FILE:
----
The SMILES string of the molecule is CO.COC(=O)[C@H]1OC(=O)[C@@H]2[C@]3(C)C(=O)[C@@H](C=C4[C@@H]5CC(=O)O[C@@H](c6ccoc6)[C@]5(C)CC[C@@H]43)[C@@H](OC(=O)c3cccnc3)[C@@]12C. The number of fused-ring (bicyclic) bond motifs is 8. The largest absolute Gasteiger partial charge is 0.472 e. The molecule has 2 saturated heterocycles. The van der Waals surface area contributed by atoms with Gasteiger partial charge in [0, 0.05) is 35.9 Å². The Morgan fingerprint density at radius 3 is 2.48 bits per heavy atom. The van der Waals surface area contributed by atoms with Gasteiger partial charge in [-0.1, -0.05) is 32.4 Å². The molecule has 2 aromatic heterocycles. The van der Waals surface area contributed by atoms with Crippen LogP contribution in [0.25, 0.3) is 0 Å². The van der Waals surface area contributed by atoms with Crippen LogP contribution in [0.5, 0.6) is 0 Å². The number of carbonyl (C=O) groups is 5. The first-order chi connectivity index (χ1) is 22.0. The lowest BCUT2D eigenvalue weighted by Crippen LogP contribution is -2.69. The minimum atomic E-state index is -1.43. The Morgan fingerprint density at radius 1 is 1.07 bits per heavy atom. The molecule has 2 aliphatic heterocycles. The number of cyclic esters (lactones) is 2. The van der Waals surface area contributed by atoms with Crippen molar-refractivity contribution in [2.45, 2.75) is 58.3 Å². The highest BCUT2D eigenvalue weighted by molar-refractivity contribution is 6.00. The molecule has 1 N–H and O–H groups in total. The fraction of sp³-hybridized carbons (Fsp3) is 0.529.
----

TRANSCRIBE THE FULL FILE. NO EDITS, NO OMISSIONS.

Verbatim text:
The SMILES string of the molecule is CO.COC(=O)[C@H]1OC(=O)[C@@H]2[C@]3(C)C(=O)[C@@H](C=C4[C@@H]5CC(=O)O[C@@H](c6ccoc6)[C@]5(C)CC[C@@H]43)[C@@H](OC(=O)c3cccnc3)[C@@]12C. The number of fused-ring (bicyclic) bond motifs is 8. The largest absolute Gasteiger partial charge is 0.472 e. The molecule has 2 saturated heterocycles. The van der Waals surface area contributed by atoms with Gasteiger partial charge in [0, 0.05) is 35.9 Å². The Morgan fingerprint density at radius 3 is 2.48 bits per heavy atom. The van der Waals surface area contributed by atoms with Gasteiger partial charge in [-0.1, -0.05) is 32.4 Å². The molecule has 2 aromatic heterocycles. The van der Waals surface area contributed by atoms with Crippen LogP contribution in [0.25, 0.3) is 0 Å². The van der Waals surface area contributed by atoms with Crippen LogP contribution in [0.5, 0.6) is 0 Å². The number of carbonyl (C=O) groups is 5. The first-order chi connectivity index (χ1) is 22.0. The lowest BCUT2D eigenvalue weighted by Crippen LogP contribution is -2.69. The minimum atomic E-state index is -1.43. The Morgan fingerprint density at radius 1 is 1.07 bits per heavy atom. The molecule has 2 aliphatic heterocycles. The number of cyclic esters (lactones) is 2. The van der Waals surface area contributed by atoms with Crippen molar-refractivity contribution in [2.45, 2.75) is 58.3 Å². The highest BCUT2D eigenvalue weighted by molar-refractivity contribution is 6.00. The molecule has 1 N–H and O–H groups in total. The fraction of sp³-hybridized carbons (Fsp3) is 0.529.